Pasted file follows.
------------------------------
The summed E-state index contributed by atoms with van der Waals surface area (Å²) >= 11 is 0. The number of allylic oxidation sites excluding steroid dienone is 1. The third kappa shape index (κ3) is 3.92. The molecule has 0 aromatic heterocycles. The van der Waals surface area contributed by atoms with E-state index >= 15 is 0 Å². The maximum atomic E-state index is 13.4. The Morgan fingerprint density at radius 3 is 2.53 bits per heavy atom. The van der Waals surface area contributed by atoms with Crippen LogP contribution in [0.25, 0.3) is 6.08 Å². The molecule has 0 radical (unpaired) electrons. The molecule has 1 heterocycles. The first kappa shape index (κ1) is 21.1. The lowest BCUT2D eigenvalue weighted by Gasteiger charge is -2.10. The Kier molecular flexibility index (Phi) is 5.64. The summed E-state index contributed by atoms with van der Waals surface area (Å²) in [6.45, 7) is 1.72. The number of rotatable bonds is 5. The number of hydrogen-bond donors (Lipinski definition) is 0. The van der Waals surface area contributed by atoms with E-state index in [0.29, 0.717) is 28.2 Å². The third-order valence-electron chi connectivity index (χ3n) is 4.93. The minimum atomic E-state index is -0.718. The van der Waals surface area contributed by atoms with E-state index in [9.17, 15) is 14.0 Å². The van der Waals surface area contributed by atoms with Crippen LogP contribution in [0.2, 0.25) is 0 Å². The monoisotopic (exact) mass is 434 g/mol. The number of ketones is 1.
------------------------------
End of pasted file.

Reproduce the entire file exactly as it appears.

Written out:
The summed E-state index contributed by atoms with van der Waals surface area (Å²) >= 11 is 0. The number of allylic oxidation sites excluding steroid dienone is 1. The third kappa shape index (κ3) is 3.92. The molecule has 0 aromatic heterocycles. The van der Waals surface area contributed by atoms with E-state index >= 15 is 0 Å². The maximum atomic E-state index is 13.4. The Morgan fingerprint density at radius 3 is 2.53 bits per heavy atom. The van der Waals surface area contributed by atoms with Crippen LogP contribution in [0.25, 0.3) is 6.08 Å². The molecule has 0 radical (unpaired) electrons. The molecule has 1 heterocycles. The first kappa shape index (κ1) is 21.1. The lowest BCUT2D eigenvalue weighted by Gasteiger charge is -2.10. The Kier molecular flexibility index (Phi) is 5.64. The summed E-state index contributed by atoms with van der Waals surface area (Å²) in [6.45, 7) is 1.72. The number of rotatable bonds is 5. The number of hydrogen-bond donors (Lipinski definition) is 0. The van der Waals surface area contributed by atoms with E-state index in [0.29, 0.717) is 28.2 Å². The third-order valence-electron chi connectivity index (χ3n) is 4.93. The minimum atomic E-state index is -0.718. The van der Waals surface area contributed by atoms with E-state index in [9.17, 15) is 14.0 Å². The van der Waals surface area contributed by atoms with Crippen LogP contribution in [0.2, 0.25) is 0 Å². The monoisotopic (exact) mass is 434 g/mol. The number of ketones is 1.